In Crossing Promises, the third book in Kimberly Kincaid’s Cross Creek series, the only thing more important to Owen Cross than his family is farming, and if he’s honest, the two are completely connected. His hatred of paperwork is about as intense as his love of those two, so he hires a local woman, Cate McAllister, to do the bookkeeping. Professionally, they work perfectly together. Personally? There’s some more baggage to work through before they hit their happily ever after in this friends-to-lovers romance.
There are three points in this story where, had the author made different choices, my grade would be vastly different. I won’t get into those in detail, but the end of this review will veer into spoiler territory so please be warned.
Cate McAllister – whose moniker around town is ‘widow’ – is an odd bird of a protagonist. Her husband died in a car accident three years earlier and the town perceived them as the perfect couple. She’s been embalmed in her position of mourning by the rest of the town, even though her feelings about her husband are significantly more complicated. Their marriage was far from perfect – cracking at the time of his death, even – and he left her drowning in debt. Her choice to work at the farm is entirely driven by that financial reality.
Owen, whom readers met in the previous two installments, is a grouch. He’s dedicated, hardworking, focused on success, but also a massive grump. One of the reasons he and Cate work well professionally is that she simply doesn’t care about his moods. She’s confident in her systems and proceeds as such, and eventually wins him over. That aspect of the story, I loved.
The parts featuring them as a couple … I didn’t love.
Despite many valiant efforts on the part of the author, I never really understood why Owen fell for Cate, other than that she was there. She never comes across as someone who actually wants to go through life with someone; instead she’s someone still sorting through a painful marriage and learning who she is. I never rooted for her, and my notes are full of ‘please go to therapy’ comments. Still, I could have survived that feeling if not for the ending.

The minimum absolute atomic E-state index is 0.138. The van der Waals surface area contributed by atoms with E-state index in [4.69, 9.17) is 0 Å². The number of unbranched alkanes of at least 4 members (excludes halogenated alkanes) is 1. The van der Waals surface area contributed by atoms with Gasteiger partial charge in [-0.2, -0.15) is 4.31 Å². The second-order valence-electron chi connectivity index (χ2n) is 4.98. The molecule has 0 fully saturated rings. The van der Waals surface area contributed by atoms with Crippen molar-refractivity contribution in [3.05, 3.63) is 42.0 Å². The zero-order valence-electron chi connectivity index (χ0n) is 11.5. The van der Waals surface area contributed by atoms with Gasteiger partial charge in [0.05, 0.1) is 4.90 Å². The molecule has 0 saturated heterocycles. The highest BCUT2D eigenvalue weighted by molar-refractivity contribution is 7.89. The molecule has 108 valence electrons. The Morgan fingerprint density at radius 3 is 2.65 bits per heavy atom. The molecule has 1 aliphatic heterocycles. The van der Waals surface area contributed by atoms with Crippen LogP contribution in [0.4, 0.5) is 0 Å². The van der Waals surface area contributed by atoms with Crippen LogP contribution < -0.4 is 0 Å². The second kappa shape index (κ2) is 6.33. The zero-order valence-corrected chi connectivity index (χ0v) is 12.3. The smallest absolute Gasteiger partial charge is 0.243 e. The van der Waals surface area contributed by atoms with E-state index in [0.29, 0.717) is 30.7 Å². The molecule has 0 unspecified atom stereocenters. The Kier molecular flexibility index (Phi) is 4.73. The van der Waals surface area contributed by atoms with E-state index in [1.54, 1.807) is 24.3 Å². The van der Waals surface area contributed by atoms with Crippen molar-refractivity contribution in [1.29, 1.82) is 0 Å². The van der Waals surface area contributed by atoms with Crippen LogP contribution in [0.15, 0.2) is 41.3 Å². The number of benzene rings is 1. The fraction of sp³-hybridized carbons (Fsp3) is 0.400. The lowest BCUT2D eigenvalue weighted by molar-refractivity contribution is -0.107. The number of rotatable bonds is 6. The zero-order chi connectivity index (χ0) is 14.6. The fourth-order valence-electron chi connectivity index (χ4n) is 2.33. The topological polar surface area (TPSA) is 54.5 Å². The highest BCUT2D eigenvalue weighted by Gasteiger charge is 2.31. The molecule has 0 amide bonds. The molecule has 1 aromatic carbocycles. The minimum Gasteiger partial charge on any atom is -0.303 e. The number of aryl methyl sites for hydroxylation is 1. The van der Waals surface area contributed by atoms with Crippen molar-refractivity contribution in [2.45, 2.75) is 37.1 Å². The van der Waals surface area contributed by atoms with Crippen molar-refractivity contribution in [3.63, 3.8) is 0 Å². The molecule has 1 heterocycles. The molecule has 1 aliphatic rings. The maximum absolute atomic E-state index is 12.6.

Oh, boy. The ending.
Spoilers ahoy, folks, but I have to talk about this.
Within about thirty pages of the end, Cate informs Owen that she doesn’t want children. He informs her that he does, which should not have been a surprise to Cate, as Owen’s driving characteristic through most of this book was his love of family and his talk of legacy. She issues an ultimatum and they break up. Owen has one conversation with his semi-estranged half-sister and decides he can give up this life-long dream of children for Cate’s sake and then they get back together and live happily ever after.
Hooooo buddy, do I have questions.
First of all, what the hell was Cate doing keeping that one in the bag? I have known for most of my life I didn’t want children, so I made sure to tell my (now) husband that about two months into dating. I could see us building something, but I wanted him to know where I was at. We talked about it a lot and we still talk about it and we’ve been together for six years. The decision regarding children is significant and should never be taken lightly if the two partners are not in agreement! He just… guys, I cannot buy this HEA. While I’m grateful for a heroine who doesn’t want children (we need more of those!), I’m flabbergasted at how she handles it, and that series of decisions only serves to underscore my belief that she’s not ready to be in a relationship.
I generally love Ms. Kincaid’s work and so am sad to give such a low grade to Crossing Promises. I’m hoping the next time we visit Cross Creek, I’ll feel a little more settled into that HEA.